I don’t remember who it was exactly, but in one of the first two appointments I served, a parishioner, commenting on the discussion of the issue of homosexuality at Annual Conference, asked: “The Bible is so clear homosexuality is wrong, why are we even talking about this?” It’s a question that deserves an answer. Especially in light of the fact that we have already had people leave our congregation over this issue and that a special called session of General Conference will gather to discuss and debate removing the Book of Discipline’s prohibitions on the ordination and marriage of gay and lesbian men and women in 2018.
Jenny and I are not looking to change your mind about this issue. We believe that we seldom change our minds on significant issues like this based on a discussion, a debate, or even a book study. But we do want to help those who hold to a traditional interpretation of the biblical teachings on homosexuality understand how others who claim the name of Jesus Christ can affirm gay and lesbian persons. For those who are on the other side and affirm gay and lesbian Christians, we want to help them understand how they can hold this view without merely relegating the Bible to the status of an ancient and notably dated, book to be gleaned for inspirational quotes but otherwise ignored.
With those goals in mind, We’re currently reviewing God and the Gay Christian: The Biblical Case in Support of Same-Sex Relationships by Matthew Vines. Early in his book, Matthew writes:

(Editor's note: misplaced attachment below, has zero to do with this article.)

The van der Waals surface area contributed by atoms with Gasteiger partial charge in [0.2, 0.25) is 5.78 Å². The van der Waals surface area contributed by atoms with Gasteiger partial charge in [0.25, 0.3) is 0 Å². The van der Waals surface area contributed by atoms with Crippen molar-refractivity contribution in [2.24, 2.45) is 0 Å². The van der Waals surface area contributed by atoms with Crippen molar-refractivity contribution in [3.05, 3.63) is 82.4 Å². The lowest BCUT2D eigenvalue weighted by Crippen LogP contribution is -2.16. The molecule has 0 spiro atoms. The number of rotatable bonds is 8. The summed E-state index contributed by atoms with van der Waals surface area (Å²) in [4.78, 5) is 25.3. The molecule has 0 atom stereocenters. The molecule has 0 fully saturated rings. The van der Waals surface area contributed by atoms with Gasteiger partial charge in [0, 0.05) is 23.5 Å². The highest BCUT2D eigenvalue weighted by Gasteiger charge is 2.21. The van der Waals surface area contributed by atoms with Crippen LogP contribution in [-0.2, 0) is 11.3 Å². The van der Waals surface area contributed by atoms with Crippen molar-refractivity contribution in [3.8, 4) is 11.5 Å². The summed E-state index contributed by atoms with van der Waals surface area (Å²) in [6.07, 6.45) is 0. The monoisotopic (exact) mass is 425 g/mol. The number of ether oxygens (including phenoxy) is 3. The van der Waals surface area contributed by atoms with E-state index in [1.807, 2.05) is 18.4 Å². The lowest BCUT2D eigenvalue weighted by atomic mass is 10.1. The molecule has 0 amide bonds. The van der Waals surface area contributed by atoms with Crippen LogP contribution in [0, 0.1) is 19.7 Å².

Like most theologically conservative Christians, I hold what is often called a “high view” of the Bible. That means I believe all of Scripture is inspired by God and authoritative for my life. While some parts of the Bible address cultural norms that do not directly apply to modern societies, all of Scripture is “useful for teaching, for reproof, for correction, and for training in righteousness” (2 Timothy 3:16–17, NRSV). 
Nonetheless, Matthew has come to the conclusion that:
Christians who affirm the full authority of Scripture can also affirm committed, monogamous same-sex relationships. 
That’s the view we’ll be trying to explain, and in the process, we hope to answer the question: “Why are we even talking about this?” Again, we’re seeking only to promote understanding, not to change minds (see the second paragraph above). The reason we won’t be studying and discussing a book on the traditional view: we all grew up and are already familiar with the traditional view.
We’ll have more on this possible book study soon. In the meantime, please don’t go anywhere—we would miss you just as we miss those who have already left.
 Matthew Vines, God and the Gay Christian: The Biblical Case in Support of Same-sex Relationships (New York: Convergent Books, 2015), Kindle, 2.
 Matthew Vines, God and the Gay Christian: The Biblical Case in Support of Same-sex Relationships (New York: Convergent Books, 2015), Kindle, 3.